By Julian Mann, Virtueonline

St George’s Tron in Glasgow is a thriving Church of Scotland congregation. It is financially viable, it has young people and it is serving its local community. It is also a church where anyone struggling with homosexual issues would find love, understanding and biblical clarity.

Like the Church of England, its sister church by law established, the Church of Scotland is an ageing denomination facing financial and numerical meltdown. In a recent article in the Church of England Newspaper, church statistician Dr Peter Brierley predicted that the Church of Scotland will have halved in numbers by 2015 to 280,000 members, down from 560,000 in 2005.

St George’s Tron is bucking the trend. But the decision by the Church of Scotland General Assembly to endorse same-sex relationships, contrary to what St George’s believes is the clear teaching of the Holy Scripture, has severely alienated this vibrant church.

The issue for St George’s is the authority of the Word of God.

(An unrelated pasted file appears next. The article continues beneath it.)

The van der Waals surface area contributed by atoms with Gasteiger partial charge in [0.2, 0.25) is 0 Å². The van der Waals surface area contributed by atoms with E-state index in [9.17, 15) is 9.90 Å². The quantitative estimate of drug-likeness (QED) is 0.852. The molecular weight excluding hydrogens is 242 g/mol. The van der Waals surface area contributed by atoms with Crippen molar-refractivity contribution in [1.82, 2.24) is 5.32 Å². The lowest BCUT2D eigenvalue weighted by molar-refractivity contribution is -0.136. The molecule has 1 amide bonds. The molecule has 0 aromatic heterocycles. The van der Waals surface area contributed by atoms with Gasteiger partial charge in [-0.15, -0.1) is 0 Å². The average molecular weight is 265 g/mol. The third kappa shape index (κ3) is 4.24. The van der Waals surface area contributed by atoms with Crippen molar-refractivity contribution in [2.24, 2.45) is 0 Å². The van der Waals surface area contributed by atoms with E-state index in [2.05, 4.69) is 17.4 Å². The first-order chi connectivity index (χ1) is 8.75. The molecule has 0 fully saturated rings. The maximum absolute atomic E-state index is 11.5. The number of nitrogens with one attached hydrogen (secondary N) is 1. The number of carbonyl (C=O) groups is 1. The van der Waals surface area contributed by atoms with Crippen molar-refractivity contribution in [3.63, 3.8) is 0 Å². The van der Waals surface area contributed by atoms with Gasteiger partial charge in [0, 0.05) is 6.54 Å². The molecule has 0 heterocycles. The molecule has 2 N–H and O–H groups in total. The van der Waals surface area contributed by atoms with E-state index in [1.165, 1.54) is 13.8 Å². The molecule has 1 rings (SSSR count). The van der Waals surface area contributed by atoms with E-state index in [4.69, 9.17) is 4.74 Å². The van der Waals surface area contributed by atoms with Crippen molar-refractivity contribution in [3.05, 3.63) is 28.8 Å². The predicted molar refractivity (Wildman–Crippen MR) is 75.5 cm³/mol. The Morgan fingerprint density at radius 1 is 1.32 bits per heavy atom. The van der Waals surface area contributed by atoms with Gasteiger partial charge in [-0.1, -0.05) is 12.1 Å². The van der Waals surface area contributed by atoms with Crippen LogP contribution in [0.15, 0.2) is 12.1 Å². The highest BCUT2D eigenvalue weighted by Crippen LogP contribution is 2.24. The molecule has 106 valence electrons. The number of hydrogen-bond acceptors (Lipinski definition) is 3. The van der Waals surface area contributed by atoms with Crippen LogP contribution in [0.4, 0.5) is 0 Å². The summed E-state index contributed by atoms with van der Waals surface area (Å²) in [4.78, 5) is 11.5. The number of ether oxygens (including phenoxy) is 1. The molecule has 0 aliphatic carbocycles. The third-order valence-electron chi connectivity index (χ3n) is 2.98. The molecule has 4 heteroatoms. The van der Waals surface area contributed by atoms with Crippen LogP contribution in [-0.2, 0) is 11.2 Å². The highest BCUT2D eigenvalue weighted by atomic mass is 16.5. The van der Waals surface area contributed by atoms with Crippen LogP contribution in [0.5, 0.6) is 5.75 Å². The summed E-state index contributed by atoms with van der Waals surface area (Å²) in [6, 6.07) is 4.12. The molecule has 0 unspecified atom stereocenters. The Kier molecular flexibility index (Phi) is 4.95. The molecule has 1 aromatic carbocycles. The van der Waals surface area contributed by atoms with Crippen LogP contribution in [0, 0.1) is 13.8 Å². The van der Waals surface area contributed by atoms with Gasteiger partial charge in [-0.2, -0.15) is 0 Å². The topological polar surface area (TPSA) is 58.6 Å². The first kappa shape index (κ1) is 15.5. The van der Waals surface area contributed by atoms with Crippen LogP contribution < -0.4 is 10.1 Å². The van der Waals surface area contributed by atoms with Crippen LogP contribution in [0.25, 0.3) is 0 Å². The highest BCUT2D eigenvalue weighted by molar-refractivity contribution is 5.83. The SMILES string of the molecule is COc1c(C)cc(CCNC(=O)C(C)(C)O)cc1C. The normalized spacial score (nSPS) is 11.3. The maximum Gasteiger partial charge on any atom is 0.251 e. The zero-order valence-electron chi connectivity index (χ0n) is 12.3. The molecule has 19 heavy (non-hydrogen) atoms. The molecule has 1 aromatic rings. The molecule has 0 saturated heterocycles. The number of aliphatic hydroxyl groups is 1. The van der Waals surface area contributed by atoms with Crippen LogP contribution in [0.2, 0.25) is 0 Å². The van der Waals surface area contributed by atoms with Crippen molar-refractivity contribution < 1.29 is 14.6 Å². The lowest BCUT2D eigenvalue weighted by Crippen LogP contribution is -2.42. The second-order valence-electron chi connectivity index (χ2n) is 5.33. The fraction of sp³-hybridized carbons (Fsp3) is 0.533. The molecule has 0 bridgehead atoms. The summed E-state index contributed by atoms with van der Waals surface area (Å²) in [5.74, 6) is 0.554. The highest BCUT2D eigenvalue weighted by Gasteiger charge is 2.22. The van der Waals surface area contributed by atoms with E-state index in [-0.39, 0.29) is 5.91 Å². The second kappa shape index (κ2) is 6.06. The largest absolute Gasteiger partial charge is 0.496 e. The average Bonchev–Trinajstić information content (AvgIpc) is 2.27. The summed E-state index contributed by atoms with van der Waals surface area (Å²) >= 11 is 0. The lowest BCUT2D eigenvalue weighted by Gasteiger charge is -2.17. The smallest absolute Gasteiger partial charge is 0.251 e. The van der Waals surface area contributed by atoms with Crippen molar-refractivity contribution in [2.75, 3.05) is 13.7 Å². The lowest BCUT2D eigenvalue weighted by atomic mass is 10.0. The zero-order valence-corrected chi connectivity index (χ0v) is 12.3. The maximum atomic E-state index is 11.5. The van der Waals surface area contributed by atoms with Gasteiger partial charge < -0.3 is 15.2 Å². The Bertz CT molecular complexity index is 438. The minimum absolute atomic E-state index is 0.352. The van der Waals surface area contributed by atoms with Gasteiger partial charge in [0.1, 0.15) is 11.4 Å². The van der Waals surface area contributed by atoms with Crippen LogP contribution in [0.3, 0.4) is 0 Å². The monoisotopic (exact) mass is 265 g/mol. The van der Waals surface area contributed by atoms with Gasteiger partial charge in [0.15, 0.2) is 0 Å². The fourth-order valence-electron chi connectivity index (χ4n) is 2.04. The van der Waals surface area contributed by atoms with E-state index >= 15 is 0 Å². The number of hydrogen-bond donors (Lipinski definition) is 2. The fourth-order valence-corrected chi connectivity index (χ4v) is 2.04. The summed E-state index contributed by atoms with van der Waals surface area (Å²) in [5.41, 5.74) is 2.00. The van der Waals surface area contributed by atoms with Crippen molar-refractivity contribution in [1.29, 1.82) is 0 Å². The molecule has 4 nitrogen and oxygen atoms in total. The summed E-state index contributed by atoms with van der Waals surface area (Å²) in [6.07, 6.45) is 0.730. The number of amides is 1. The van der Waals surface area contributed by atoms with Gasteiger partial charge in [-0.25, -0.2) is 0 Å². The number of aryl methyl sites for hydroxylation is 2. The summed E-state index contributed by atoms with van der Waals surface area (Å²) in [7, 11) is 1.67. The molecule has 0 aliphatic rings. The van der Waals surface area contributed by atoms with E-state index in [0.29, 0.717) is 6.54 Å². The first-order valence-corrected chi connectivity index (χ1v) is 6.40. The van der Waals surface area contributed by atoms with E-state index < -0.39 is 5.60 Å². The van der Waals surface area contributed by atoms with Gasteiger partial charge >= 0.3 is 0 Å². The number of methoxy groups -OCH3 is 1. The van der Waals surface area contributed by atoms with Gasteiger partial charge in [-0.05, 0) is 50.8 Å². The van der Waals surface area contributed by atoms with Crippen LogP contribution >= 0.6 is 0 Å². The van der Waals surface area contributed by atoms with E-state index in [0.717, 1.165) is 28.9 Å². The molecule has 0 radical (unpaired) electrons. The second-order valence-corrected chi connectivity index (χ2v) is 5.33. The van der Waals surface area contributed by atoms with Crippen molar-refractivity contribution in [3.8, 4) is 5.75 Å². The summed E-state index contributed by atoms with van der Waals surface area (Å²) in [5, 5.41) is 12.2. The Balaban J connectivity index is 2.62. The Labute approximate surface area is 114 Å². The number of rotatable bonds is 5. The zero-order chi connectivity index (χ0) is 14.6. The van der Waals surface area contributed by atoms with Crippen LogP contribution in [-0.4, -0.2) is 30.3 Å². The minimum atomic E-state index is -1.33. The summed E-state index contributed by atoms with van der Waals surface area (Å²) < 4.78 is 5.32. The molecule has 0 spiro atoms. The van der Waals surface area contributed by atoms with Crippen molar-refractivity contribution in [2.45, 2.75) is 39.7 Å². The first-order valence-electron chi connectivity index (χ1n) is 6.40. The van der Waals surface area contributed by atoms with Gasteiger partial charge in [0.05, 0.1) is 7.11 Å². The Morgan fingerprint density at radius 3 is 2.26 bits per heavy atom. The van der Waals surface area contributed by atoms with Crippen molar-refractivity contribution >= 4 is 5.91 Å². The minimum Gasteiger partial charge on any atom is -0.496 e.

Writing to his congregation in the wake of the decisive General Assembly vote to legitimise same-sex relationships, minister Dr William Philip declared: “Dear friends, as has become increasingly clear over recent months in the hostility we have already experienced from our presbytery, we are entering days of uncertainty and difficulty as a fellowship when our faith is going to be tested in many ways, some of which we cannot easily anticipate. This should not surprise us. Jesus said “If anyone would come after me, he must deny himself and take up his cross and follow me” [Mark 8:34]. He warned that to be faithful would mean being at odds with many in the world and in the religious establishment, and indeed this has been the history of the church throughout the ages, and in our own land also.

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